Being a big, old-fashioned frame house, it naturally had a big, claw-foot tub and black-and-white tiles in the bathroom. They might have been octagonal, rather than checkerboard, but another strong memory associated with Mimi was the fact that she would never, NEVER let you win at checkers. If you beat her, you beat her on your own merits. I had originally written the second line as "coupon river," in reference to the aforementioned back-seat coupons, but as S pointed out, that's a lousy, lousy word to sing. I think green stamp works because it evokes the same kind of thing. (Does anyone but me even remember what green stamps are?) I'm still murderizing the melody in the B section, and the timing problems I introduced in recording ain't helping.
I had hoped I'd be able to work the story about locking my uncle into his bedroom into the song. (Come on! It's an old house with brass keys in the locks. You're two 7-year-old girls. You're annoyed with the 17-year-old uncle who is not delighted to have you around. Tell me that you wouldn't try turning the key in the door to his room just once.) It didn't work out quite that way, but this A section got filled up with things we weren't supposed to do.
The attic was really just more bedrooms. I'm not exactly sure why weren't supposed to go up there. The screen door on the front of the house was heavy wood on an ancient spring. It shook the whole house when one left it to slam. At the back of the house, there was a weird arrangement of a kind of mudroom and then a very small bedroom, which was my grandfather's. They kept their "frigidaire" (as Mimi always, always called it) back there. Like the pantry, we just thought it was cool and would often set up shop there:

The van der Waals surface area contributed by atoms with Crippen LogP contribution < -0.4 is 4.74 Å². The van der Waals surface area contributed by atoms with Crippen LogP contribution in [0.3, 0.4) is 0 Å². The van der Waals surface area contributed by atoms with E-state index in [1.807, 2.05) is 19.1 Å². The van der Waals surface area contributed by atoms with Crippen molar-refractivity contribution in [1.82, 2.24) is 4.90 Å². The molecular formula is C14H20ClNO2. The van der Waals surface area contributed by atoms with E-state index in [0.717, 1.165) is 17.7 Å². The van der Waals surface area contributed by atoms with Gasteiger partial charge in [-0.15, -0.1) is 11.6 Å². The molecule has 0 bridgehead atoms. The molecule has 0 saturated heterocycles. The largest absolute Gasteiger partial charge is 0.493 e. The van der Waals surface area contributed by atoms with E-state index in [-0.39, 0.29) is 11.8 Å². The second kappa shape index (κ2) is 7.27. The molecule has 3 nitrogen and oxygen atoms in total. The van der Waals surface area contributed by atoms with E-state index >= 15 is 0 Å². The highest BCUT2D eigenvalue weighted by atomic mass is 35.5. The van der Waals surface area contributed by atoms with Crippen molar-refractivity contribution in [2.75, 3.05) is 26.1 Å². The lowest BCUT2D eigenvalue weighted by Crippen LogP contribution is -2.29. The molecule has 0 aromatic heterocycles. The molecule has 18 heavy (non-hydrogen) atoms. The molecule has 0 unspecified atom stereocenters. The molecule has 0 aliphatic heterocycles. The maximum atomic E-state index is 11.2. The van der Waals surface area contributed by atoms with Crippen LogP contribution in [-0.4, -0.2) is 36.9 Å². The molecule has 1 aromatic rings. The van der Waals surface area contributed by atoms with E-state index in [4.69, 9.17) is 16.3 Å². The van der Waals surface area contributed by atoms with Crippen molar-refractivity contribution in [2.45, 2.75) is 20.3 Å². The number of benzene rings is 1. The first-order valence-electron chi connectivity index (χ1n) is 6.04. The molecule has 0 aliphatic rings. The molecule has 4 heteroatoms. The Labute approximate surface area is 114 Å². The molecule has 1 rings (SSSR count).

[A] Bet we’ll find [G] trouble [D] big, yellow house, [D]
You and [A] me, we’ll play it cool, [G] we’ll get off [D] easy [D]
[A] Ransack the [G] attic, slam the [D] front door, [D] use the back porch as our
[A] Technicolor [G] stage by the [D] big, yellow [A] house
I thought I was going to go right into a B section, then end on a tag, but as I was leaving the house, another A section cropped up:
[A] We’ll keep our [G] secrets in the [D] big, yellow house, [D]
Safe and [A] sound, locked up [G] tight with a [D] brass key [D]
[A] No one will [G] know, we’ll never [D] tell, they’ll [D] find out what we
[A] Whispered [G] in the dark in the [D] big, yellow [A] house
As for the second B section, I owe a debt to my cousin. She made a collage for the funeral that had pictures and images that she associated with the house and our sleepovers there: Bingo chips (natch), jell-o (didn't make the cut), and a transistor radio. I had forgotten that we were in the habit of sneaking the radio into bed at night and surreptitiously (I'm sure) listening to it.
[E] In our throw-pillow fort on the [A] front room floor, we’ll sing along [E]
To the [A] transistor popping, [D] crackling through our favorite [E7] song
So. You can't end on the B section, you know. So what the hell? How about a schmaltzy taggy thing:
[A] Make me a [G] promise in the [D] big yellow house, [D]
cross your [A] heart, never [G] grow up, never [D] change
I really did try to edit out some of the repetition and work on other suggestions that would have improved this, but nothing was willing to come together. At. All. I'm sorry, little song. You deserved better.